Neural Mechanisms of Chronic Pain: Lessons from Translational Studies of Endometriosis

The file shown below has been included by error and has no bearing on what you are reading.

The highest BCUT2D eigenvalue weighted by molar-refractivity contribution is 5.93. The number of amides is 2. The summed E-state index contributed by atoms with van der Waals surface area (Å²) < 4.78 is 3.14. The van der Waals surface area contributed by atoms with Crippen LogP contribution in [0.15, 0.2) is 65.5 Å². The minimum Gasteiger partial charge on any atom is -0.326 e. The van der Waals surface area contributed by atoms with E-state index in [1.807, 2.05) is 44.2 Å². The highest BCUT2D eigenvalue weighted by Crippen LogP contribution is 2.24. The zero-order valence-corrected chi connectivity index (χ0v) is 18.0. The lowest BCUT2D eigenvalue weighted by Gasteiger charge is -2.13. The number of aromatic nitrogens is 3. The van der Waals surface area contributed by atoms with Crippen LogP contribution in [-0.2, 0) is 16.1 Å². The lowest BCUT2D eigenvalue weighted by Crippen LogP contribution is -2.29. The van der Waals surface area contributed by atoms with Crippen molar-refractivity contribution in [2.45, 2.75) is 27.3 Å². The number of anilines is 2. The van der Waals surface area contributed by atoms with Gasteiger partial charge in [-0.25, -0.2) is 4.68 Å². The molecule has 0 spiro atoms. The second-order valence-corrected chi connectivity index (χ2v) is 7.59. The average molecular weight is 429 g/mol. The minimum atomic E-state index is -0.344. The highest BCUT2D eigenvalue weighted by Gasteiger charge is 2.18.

Severe dysmenorrhea (menstrual pain), now considered a chronic pain condition, [1] is often associated with endometriosis, a painful disorder considered to be “estrogen-dependent” and defined by its signs: extrauteral endometrial growths [10]. Many women with endometriosis also suffer from other, mainly pelvic pains and conditions. Little is known about how the signs relate to the symptoms (pains), making the pains of ENDO notoriously difficult to treat. If analgesics are ineffective (often the case), then hormonal treatments are added or surgery is done to remove ectopic growths. Hormonal treatments alleviate the pain, but produce intolerable side effects, and pains generally resume when therapy stops. Furthermore, surgery is effective at best in only half of selected patients. New treatment approaches are badly needed [10].
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